Expert Advice

Beth Minardi on 'Home Color Disaster'

Web Editor | July 10, 2011 | 6:22 PM

Beth Minardi on 'Home Color Disaster'The following response comes from internationally acclaimed salon colorist, educator and product consultant, Beth Minardi. She is recognized as one of the world's leading experts in all phases of coloring. 



 Q: A client did an at-home "color wash" on top of her highlighted hair. The color grabbed at the midlengths and ends leaving them much deeper and darker. How should I fix it?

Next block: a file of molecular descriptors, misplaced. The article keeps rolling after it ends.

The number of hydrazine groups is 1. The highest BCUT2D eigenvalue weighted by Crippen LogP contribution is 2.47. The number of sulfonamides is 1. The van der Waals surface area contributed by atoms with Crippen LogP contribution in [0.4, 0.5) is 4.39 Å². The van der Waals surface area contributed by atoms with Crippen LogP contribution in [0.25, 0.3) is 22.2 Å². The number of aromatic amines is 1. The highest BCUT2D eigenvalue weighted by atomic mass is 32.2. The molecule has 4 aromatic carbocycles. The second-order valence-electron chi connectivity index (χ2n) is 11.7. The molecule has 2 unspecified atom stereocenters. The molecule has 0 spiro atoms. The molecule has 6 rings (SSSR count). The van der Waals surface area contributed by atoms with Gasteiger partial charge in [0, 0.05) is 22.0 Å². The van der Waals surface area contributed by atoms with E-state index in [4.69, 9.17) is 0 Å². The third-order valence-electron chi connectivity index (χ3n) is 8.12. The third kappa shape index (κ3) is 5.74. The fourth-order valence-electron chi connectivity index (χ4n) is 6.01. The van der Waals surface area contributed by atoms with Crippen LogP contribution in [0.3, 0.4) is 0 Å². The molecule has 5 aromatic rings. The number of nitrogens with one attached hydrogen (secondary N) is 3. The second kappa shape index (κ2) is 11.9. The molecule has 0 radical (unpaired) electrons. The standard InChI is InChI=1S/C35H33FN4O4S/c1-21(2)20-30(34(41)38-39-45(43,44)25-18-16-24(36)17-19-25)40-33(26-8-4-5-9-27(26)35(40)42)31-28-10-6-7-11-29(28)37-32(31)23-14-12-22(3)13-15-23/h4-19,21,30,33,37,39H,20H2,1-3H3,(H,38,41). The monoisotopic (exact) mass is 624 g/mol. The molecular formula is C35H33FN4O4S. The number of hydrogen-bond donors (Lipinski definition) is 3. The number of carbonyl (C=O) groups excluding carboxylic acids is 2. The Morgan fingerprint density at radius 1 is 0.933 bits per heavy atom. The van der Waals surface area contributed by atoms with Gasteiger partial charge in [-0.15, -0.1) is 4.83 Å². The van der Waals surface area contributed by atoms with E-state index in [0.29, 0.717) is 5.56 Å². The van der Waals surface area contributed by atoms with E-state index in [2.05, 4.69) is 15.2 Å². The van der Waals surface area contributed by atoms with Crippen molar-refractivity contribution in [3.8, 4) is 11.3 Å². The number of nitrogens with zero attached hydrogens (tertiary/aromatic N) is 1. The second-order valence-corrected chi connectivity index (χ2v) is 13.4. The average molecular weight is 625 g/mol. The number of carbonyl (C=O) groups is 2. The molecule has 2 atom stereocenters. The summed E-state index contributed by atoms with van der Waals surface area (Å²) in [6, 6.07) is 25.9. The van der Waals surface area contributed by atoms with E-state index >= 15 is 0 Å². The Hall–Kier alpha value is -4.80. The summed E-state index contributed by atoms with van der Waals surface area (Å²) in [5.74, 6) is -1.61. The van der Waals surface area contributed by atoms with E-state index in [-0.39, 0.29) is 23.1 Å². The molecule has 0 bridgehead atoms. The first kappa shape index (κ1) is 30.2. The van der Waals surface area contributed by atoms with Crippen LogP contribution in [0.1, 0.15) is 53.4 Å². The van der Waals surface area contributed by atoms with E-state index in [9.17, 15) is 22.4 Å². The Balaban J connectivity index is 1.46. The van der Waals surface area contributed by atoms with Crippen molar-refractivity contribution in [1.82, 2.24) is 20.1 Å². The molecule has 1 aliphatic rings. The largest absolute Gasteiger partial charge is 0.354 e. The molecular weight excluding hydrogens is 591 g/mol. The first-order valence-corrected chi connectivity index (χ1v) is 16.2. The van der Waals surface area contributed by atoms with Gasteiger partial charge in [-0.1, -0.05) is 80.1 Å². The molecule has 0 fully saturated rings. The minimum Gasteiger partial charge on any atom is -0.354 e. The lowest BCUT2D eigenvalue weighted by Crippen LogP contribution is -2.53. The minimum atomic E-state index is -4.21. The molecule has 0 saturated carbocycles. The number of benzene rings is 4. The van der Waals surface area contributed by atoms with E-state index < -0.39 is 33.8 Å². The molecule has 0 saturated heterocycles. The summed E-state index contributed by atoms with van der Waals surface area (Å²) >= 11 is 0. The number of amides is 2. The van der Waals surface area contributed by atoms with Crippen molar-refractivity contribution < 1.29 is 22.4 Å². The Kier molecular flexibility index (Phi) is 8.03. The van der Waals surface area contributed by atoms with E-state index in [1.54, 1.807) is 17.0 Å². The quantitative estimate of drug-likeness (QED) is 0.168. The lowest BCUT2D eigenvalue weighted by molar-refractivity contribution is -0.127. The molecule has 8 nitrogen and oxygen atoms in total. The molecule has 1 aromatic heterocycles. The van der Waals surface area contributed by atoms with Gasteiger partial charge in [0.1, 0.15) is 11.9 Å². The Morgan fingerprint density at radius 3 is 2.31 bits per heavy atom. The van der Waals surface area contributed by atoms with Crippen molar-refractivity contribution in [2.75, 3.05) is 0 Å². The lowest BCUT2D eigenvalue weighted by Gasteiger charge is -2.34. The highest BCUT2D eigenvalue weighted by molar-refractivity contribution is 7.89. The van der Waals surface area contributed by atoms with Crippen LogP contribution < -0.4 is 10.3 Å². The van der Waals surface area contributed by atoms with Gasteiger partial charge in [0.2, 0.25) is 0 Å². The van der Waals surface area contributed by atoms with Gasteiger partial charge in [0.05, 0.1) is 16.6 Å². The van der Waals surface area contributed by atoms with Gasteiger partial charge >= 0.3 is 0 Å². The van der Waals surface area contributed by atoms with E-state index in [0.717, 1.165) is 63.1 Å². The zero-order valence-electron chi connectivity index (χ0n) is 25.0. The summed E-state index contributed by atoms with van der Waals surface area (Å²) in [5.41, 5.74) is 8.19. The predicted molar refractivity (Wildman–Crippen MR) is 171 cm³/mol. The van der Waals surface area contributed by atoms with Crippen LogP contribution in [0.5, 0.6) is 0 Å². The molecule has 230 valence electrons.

When color is deeper on the ends, a colorist should not see this as something easy to fix. Correcting this can be extremely time consuming and challenging. During your consultation, make certain the client knows this seemingly subtle color correction is a balancing act. Ending up with burned, dry, brassy midshaft and ends, or ends with a white/greenish cast can happen easily unless the colorist is careful and vigilant. This is a time-consuming correction.At Minardi Salon, we mix a "stain remover" formula designed to lighten temporary, semipermanent or demipermanent hair color. These products are gentle, and do not disturb the natural pigment residing in the cortex. The most effective and safe "stain removers," I recommend are: Get Pure by L'Avant Garde, Redken Pre-Art, Clairol's Liquid Uncolor and Malibu 2000. We apply one of these products to the dark portion of the hair shaft in small sections-making sure to thoroughly saturate the too-dark portion of the strand. Then, cover the hair with a plastic cap and process under a pre-heated medium dryer for 15 minutes. When processing is complete, rinse, shampoo, condition and dry the hair. Refrain from evaluating the color result until the hair is completely dry and smooth. Iron the strands before evaluating the hair under proper light.You may have obtained a wonderful correction-a hair shaft more even in tone, not too dark on the ends. If however, you still have a dark shadow, then you and the client need to decide whether to proceed with a more involved corrective process or simply trim off the dark hair.If you forge ahead, you need foil, lightener and an acidic toner like Redken Shades E.Q. or Paul Mitchell Color Shines. Begin at the sides, above the ear. Weave tiny strands of hair and place on foil. Look closely at the section. Where does the hair  start to get darker? Paint the lightener formula on those mids and ends of the hair shaft in an attempt to erase the too-dark area. Wrap six to 10 foils, then go back and check the first and second foils. You may see the shade has lifted just enough. Take the client to the sink and rinse out first corrected strands. This is a lot of work because you will correct both sides of the head this way. Wrap 10, check, rinse five or 10 foils. Then, wrap 10 more foils, check again, rinse, etc. until both sides of the head are completed. These lighter strands moving through the midshaft and ends of the hair will give the impression the hair is more even-toned. You might need to softly glaze the hair with the acidic demipermanent formula, but you should only lighten the hair enough to blend-so it no longer looks as dark as the other non-foiled hair. The goal is a soft, shade-on-shade lightening rather than bleaching to an orange, rust or gold.This sophisticated, time-consuming technique works and will enhance your credibility as a color artist. You must charge accordingly and allow yourself several hours of uninterrupted time.Make sure the client uses the correct shampoo and conditioner at home, and let her know that she may need additional foiling and/or toning in three to six weeks for which there will be a charge. 

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